From my experience, when you talk to business about all the things we have covered so far, they are mostly on board. After all, if you know you can go faster and test more things, what business would say no to that?

The trickier question is not how you explain it to business, but what can you do about it to prove that it will work.

So what can we/you do about it?

All of the above is a good philosophical discussion, but without practical advice that is all to it, so in this section, we are going to cover some terms and things that you can do to help you navigate technical debt.


By definition: a change made to the internal structure of software to make it easier to understand and cheaper to modify without changing its observable behaviour.

Most refactoring can and should be completed in a few minutes to a few hours.

If a refactor will take days or weeks the team needs to come up with a plan of how to address it as they should continue to deliver value.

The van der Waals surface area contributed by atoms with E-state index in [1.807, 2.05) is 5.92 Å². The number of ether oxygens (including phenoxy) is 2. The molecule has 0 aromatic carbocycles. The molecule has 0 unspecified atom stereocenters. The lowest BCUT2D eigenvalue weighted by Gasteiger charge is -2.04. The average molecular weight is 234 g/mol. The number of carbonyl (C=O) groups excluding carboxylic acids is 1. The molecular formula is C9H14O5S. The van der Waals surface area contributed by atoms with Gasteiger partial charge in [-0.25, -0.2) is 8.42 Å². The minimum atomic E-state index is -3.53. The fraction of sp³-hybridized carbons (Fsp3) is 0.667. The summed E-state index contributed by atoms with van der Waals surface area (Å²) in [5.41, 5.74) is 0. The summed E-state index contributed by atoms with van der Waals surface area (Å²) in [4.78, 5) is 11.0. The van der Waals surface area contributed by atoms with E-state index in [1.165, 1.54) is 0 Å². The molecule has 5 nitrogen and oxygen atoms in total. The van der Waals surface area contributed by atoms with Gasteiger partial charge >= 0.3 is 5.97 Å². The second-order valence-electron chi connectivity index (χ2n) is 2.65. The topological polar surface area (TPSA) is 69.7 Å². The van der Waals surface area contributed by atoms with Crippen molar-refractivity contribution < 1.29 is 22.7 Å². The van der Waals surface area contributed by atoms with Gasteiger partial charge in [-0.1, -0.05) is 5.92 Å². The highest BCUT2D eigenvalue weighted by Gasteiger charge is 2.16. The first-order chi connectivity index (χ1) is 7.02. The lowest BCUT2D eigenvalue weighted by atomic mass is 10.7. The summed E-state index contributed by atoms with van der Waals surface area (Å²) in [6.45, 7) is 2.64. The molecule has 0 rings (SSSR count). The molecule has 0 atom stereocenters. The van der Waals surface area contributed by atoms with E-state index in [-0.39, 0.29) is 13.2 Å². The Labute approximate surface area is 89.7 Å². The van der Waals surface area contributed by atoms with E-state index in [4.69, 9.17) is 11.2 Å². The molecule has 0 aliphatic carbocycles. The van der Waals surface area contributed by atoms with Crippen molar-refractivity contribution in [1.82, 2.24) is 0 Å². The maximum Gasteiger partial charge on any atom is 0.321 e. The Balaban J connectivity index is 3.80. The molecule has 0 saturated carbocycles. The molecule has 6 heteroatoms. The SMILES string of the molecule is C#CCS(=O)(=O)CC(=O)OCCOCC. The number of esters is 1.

The above have been defined in the Refactoring book by Martin Fowler [1]

An interesting point to note on refactoring is that often when you try to communicate the risks and benefits of it to the management they may still find it hard to see the benefits or accept the need for refactoring. This means it can be hard to get the right time for large technical debt items (A. Martini et al.) [2]. But fear not as the next points should help you make your arguments stronger.

Have a plan

To make sure the team moves in the right direction and supports the business, find like-minded people and come up with a plan. You can always find some time across teams that can work together towards a goal, and if you want to make the change - you will find the time in your work day to chip away at the tasks. You can read more about some of my views on roadmaps.

Good enough in your context